Women energy pioneers for a greener future

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This year, International Women’s Day shines a well-deserved spotlight on the women changemakers who are leading the way–every day—for a sustainable tomorrow and a more equal future. One such leader is Mariyam Hana, whom we met at a conference in Manila shortly before the pandemic.

As one of the few women executives in the energy sector in the Republic of Maldives, she was determined that other women follow in her footsteps.

“Fenaka makes a great effort to empower women, working with the government and other stakeholders, including communities, to get women at the helm,” said Hana, then a deputy director of the state-owned Fenaka Corporation, which provides electricity, water, and sewage to the country’s more than 150 inhabited islands.

The initiative is paying off. As it expands into renewable energy, Fenaka counts more women leaders than ever before. 

The company is not alone. Across South Asia, the fast-changing energy sector is recruiting skilled women to fill jobs largely created by renewable energy technologies. Crucial to that progress is WePOWER, the Women in Power Sector Professional Network, a coalition of 30 energy sector organizations and stakeholders supported by the World Bank South Asia Gender and Energy (SAGE) facility and ESMAP.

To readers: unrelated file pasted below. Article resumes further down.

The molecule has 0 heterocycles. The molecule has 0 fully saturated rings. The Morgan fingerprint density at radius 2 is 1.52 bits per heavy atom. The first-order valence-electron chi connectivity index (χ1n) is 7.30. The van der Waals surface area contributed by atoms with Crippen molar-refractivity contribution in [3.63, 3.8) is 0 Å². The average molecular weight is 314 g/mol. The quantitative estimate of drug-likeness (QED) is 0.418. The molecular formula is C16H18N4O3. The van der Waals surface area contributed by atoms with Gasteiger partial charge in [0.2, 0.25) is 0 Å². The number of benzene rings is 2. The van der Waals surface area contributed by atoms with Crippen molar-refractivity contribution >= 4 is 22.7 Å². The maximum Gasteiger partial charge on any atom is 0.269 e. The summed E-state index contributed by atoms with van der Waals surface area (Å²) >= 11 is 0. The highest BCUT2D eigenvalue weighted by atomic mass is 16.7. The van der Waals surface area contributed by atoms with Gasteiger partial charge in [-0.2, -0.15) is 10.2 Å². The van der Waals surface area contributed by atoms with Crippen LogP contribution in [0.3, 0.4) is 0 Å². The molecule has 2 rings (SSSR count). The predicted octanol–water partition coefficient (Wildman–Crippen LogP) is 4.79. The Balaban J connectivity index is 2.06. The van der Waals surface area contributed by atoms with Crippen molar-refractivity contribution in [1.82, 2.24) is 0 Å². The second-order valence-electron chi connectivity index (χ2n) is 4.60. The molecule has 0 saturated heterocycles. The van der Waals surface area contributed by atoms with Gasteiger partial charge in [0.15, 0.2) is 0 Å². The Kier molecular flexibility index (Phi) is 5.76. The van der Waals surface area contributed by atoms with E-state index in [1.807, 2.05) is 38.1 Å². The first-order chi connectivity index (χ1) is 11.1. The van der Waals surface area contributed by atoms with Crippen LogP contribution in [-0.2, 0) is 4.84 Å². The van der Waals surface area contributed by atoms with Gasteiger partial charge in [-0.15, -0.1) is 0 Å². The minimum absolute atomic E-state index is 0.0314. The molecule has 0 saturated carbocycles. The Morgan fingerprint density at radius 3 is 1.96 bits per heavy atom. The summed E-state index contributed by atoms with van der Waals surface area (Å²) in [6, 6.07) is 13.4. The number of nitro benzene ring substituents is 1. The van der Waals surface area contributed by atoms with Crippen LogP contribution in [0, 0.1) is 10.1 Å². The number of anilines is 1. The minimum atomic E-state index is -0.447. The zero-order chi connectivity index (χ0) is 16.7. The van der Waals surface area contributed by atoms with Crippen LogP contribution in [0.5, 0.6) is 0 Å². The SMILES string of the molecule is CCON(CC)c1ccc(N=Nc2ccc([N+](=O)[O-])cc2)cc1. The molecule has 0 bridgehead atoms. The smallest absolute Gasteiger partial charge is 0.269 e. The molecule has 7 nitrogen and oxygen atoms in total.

Outreach initiatives encourage girls to pursue STEM careers. Internships provide hands-on experience in the energy sector to female students. Training programs lead to the hiring of competent women workers. Mentorships boost female employees into leadership roles. And policies that create a supportive work culture -- such as anti-harassment workshops, extended paid maternity/paternity leave, and safe transportation– keep women in their jobs. These comprehensive policies and programs help women break barriers and move into more traditionally male-dominated sectors such as energy.

Just this past year, Pakistan’s Water and Power Development Authority (WAPDA) hired 54 female employees. Similarly, the Pakhtunkhwa Energy Development Organization (PEDO) – which is expanding clean energy in Pakistan –  hired two women candidates for senior positions and created internships for five women to enhance their technical skills in hydropower.

Another partner, the Bangladesh Rural Electrification Board (BREB), provides female employees with mentoring, daycare, and even a woman doctor if needed. In all, WePOWER’s 30 partners have implemented 1,465 gender activities, benefitting more than 28,000 female professionals and students since 2019. 

Gender equality is a fundamental human right. It also makes economic sense. There is a broad consensus that a shortage of skilled workers in the renewable energy sector will increase with time. Global pledges to mitigate climate change have spurred over $400 billion in green energy technologies investments, boosting the number of jobs in the sector from 10.3 million in 2017 to an estimated 29 million by 2050.